There happens to be a lot of violence in the world and its taking place in several forms. And so most of us take precautions and avoid involving ourselves in acts that may lead to these harmful scenarios which violence afflict to its victims. So where is the safest place that would rid us from all these extremely damaging violence? Most of us will confidently say that our home is the safest place. But what if this place that we call home is the exact opposite of our idea of sanctuary? There are severe cases throughout the world attributed to the form of violence that people experience in homes.
According to Patricelli and Domebeck, domestic violence is a kind of abusive behavior which is inflicted the setting of a home. This kind of violence usually occurs between family members or couples, and it may take many forms such as: psychological and emotional abuse, destruction, of property, or sexual and physical assault. On less severe cases, however, domestic violence afflicted to victims can be done in the form of threatening or use of abusive languages and bad name calling, public humiliation attempts, or mind manipulation like blackmailing.
As Patricelli and Domeback describes, the abuse may be extreme enough that its damage extends to more than just physical and mental harm but to life degradation as well. This is reflected on scenarios such as when the victim loses a job because of dwindling work productivity, absenteeism or even prevention of working at all. Moreover, very extreme cases of violence are afflicted in highly severe forms such as kidnapping of children, murder and torture of pets, or physical and sexual abuse. Because of this, some even commit suicide to end this agonizing process.
In the most common form of domestic violence, a female victim, often a girlfriend or a wife, and a male perpetrator are the subject of these cases. However, there are instances where the women are the perpetrators and the men are the victims. These statistics is reflected on a finding made by the U. S. Department of Justice which confirms that there are around three women who are murdered by their partners or spouses, and thousands more injured, in a typical day. This also proves that women have a higher probability to be the victims of domestic violence, five times more likely than men (Prah 1).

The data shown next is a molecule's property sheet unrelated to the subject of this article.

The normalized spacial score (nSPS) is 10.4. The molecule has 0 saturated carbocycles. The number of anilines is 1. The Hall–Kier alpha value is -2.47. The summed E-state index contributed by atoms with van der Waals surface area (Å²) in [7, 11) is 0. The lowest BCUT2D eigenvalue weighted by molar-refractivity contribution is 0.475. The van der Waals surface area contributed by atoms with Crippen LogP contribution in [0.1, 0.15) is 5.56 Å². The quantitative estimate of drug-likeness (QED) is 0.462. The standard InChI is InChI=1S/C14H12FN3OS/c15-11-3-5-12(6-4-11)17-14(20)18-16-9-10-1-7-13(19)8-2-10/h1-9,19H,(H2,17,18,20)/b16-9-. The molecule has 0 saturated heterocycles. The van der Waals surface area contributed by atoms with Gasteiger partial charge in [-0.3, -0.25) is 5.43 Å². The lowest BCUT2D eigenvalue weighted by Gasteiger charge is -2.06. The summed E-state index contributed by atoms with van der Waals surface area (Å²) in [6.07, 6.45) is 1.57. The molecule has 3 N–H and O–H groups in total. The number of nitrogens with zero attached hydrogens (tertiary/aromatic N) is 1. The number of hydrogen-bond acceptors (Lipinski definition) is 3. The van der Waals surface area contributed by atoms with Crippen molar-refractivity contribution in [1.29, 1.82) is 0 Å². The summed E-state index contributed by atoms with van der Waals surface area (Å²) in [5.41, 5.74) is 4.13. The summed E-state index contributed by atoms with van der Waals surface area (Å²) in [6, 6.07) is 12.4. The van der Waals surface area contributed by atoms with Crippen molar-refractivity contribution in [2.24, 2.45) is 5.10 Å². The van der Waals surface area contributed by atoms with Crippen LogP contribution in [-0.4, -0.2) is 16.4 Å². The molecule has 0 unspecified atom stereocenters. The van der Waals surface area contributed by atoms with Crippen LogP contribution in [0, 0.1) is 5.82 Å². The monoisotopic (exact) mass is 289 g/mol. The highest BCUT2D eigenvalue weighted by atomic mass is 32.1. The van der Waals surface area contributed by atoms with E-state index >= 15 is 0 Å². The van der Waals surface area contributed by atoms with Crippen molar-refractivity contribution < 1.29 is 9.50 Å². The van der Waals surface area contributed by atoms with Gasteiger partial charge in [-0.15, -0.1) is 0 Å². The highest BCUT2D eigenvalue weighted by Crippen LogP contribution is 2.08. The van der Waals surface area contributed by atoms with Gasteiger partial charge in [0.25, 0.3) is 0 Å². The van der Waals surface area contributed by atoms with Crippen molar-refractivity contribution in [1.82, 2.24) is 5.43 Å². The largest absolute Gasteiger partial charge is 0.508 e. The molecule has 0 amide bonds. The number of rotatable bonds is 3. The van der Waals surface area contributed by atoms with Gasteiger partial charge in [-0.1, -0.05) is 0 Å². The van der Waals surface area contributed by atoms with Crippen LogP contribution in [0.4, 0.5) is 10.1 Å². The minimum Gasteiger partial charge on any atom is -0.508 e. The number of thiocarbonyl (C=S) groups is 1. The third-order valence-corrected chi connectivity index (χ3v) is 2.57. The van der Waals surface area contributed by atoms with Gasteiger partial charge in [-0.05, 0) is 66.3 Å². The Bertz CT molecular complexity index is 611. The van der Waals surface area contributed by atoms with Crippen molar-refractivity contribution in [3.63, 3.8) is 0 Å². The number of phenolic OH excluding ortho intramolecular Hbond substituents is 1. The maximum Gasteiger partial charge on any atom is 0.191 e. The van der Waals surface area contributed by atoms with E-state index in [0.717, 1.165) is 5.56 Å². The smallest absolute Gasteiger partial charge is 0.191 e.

Around 25 percent of women are suffering from domestic violence as compared to that of the men. This kind of violence is inflicted in the forms of rape or physical abuse from a cohabitating partner, spouse, or a date in their lifetime. According to estimates in a survey done by Tjaden and Thoennes, there are about 1. 2 million women who are raped and/or physically abused in by their partners in the United States as compared to 834,700 men victims. The history of violence against women has been evident since ancient Roman times. This, on the other hand has been commonplace in American since the Colonial times (Prah2).
The view on violence against women eventually shifted in the early 1970s drastically however with the emergence of the Women’s Movement (Tjaden and Thoennes 1). Thereafter, the 1990s became the highlight of the tremendous growth of literature on partner violence. This growth featured the emergence of the attention to classifying distinctive types of violence (Johnson & Ferraro 959). This, as a result, brings about the decrease of domestic violence cases against women by 50 percent and the murder of wives, girlfriends and former partners by some 70 percent since 1976.
Juley Fulcher and Victoria Sadler cited cases before the U. S. Senate Judiciary Committee such as; the 31 year old Yvette Cade from Clinton, Md. , who was doused with gasoline by her estranged husband and mercilessly set on fire afterwards, Jessica Wixkieweicz from New York, whose boyfriend started kicking and punching her when she was a senior in high school, and a 15-year-old pregnant Maria from Los Angeles, whose boyfriend battered her so hard that she was prompted to deliver her baby by cesarean (Prah 2).
These are just few of the ruthless cases that domestic violence has presented to the world, and which has moved individuals and groups into doing something about it. Luckily, these cases instigated a whole new awareness on the issue of domestic violence. The U. S. Department of Justice affirms that the good news in this issue is that domestic violence against women has dropped radically throughout the recent years. Now, a whole new measure is approved by the congress; deemed by advocates as a decree which critically needs funding.